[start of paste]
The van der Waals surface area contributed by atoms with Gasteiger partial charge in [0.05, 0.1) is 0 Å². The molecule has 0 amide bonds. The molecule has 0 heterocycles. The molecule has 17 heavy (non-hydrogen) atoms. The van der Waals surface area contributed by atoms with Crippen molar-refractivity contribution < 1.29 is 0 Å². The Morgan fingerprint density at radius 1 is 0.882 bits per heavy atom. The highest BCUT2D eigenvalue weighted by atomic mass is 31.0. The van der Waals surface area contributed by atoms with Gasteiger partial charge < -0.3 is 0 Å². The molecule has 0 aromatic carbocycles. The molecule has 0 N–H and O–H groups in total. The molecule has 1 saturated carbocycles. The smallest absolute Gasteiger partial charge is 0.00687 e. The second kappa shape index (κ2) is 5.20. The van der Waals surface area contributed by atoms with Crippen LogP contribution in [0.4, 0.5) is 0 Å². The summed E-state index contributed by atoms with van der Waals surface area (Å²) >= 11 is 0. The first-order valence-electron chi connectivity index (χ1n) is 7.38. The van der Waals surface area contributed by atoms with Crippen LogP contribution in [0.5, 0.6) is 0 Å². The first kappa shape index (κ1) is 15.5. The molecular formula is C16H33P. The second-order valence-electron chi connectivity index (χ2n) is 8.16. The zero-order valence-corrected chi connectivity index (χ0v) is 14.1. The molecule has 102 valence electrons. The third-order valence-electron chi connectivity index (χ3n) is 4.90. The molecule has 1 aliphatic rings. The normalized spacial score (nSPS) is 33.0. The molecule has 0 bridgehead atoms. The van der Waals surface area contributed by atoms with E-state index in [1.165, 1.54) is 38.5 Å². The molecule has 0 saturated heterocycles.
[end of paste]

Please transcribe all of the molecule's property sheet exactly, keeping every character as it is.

The van der Waals surface area contributed by atoms with Gasteiger partial charge in [0.05, 0.1) is 0 Å². The molecule has 0 amide bonds. The molecule has 0 heterocycles. The molecule has 17 heavy (non-hydrogen) atoms. The van der Waals surface area contributed by atoms with Crippen molar-refractivity contribution < 1.29 is 0 Å². The Morgan fingerprint density at radius 1 is 0.882 bits per heavy atom. The highest BCUT2D eigenvalue weighted by atomic mass is 31.0. The van der Waals surface area contributed by atoms with Gasteiger partial charge < -0.3 is 0 Å². The molecule has 0 aromatic carbocycles. The molecule has 0 N–H and O–H groups in total. The molecule has 1 saturated carbocycles. The smallest absolute Gasteiger partial charge is 0.00687 e. The second kappa shape index (κ2) is 5.20. The van der Waals surface area contributed by atoms with Crippen LogP contribution in [0.4, 0.5) is 0 Å². The summed E-state index contributed by atoms with van der Waals surface area (Å²) >= 11 is 0. The first-order valence-electron chi connectivity index (χ1n) is 7.38. The van der Waals surface area contributed by atoms with Crippen LogP contribution in [0.5, 0.6) is 0 Å². The first kappa shape index (κ1) is 15.5. The molecular formula is C16H33P. The second-order valence-electron chi connectivity index (χ2n) is 8.16. The zero-order valence-corrected chi connectivity index (χ0v) is 14.1. The molecule has 102 valence electrons. The third-order valence-electron chi connectivity index (χ3n) is 4.90. The molecule has 1 aliphatic rings. The normalized spacial score (nSPS) is 33.0. The molecule has 0 bridgehead atoms. The van der Waals surface area contributed by atoms with E-state index in [1.165, 1.54) is 38.5 Å². The molecule has 0 saturated heterocycles.